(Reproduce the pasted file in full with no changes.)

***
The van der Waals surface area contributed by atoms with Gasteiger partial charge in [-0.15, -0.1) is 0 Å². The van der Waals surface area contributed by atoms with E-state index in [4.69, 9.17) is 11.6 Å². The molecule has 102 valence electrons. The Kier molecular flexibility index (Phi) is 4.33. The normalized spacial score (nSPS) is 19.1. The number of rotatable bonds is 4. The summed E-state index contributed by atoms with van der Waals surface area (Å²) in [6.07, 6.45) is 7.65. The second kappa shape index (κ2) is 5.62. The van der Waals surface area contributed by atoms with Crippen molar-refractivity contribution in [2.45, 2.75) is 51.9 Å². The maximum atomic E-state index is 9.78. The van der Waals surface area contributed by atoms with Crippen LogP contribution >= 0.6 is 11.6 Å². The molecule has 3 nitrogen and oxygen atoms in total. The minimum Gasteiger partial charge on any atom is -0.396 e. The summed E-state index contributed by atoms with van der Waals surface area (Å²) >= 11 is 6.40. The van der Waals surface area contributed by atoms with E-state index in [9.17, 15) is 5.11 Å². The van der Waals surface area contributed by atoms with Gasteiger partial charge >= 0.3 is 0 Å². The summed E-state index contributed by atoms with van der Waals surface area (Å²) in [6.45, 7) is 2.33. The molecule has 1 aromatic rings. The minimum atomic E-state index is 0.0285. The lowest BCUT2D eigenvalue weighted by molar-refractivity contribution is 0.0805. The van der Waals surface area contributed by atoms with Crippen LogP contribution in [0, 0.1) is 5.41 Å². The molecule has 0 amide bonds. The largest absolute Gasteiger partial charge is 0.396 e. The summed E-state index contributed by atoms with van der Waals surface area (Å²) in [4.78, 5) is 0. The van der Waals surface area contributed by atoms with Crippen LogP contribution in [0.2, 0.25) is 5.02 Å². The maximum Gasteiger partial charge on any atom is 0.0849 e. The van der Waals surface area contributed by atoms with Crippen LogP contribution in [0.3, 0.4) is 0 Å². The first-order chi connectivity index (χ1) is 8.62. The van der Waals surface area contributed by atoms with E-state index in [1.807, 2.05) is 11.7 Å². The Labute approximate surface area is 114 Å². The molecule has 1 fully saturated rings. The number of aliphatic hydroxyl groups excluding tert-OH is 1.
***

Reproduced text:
The van der Waals surface area contributed by atoms with Gasteiger partial charge in [-0.15, -0.1) is 0 Å². The van der Waals surface area contributed by atoms with E-state index in [4.69, 9.17) is 11.6 Å². The molecule has 102 valence electrons. The Kier molecular flexibility index (Phi) is 4.33. The normalized spacial score (nSPS) is 19.1. The number of rotatable bonds is 4. The summed E-state index contributed by atoms with van der Waals surface area (Å²) in [6.07, 6.45) is 7.65. The second kappa shape index (κ2) is 5.62. The van der Waals surface area contributed by atoms with Crippen molar-refractivity contribution in [2.45, 2.75) is 51.9 Å². The maximum atomic E-state index is 9.78. The van der Waals surface area contributed by atoms with Crippen LogP contribution >= 0.6 is 11.6 Å². The molecule has 3 nitrogen and oxygen atoms in total. The minimum Gasteiger partial charge on any atom is -0.396 e. The summed E-state index contributed by atoms with van der Waals surface area (Å²) >= 11 is 6.40. The van der Waals surface area contributed by atoms with E-state index in [9.17, 15) is 5.11 Å². The van der Waals surface area contributed by atoms with Gasteiger partial charge >= 0.3 is 0 Å². The summed E-state index contributed by atoms with van der Waals surface area (Å²) in [6.45, 7) is 2.33. The molecule has 1 aromatic rings. The minimum atomic E-state index is 0.0285. The lowest BCUT2D eigenvalue weighted by molar-refractivity contribution is 0.0805. The van der Waals surface area contributed by atoms with Crippen LogP contribution in [0, 0.1) is 5.41 Å². The molecule has 0 amide bonds. The largest absolute Gasteiger partial charge is 0.396 e. The summed E-state index contributed by atoms with van der Waals surface area (Å²) in [4.78, 5) is 0. The van der Waals surface area contributed by atoms with Crippen LogP contribution in [0.2, 0.25) is 5.02 Å². The maximum Gasteiger partial charge on any atom is 0.0849 e. The van der Waals surface area contributed by atoms with Crippen LogP contribution in [0.3, 0.4) is 0 Å². The first-order chi connectivity index (χ1) is 8.62. The van der Waals surface area contributed by atoms with E-state index in [1.807, 2.05) is 11.7 Å². The Labute approximate surface area is 114 Å². The molecule has 1 fully saturated rings. The number of aliphatic hydroxyl groups excluding tert-OH is 1.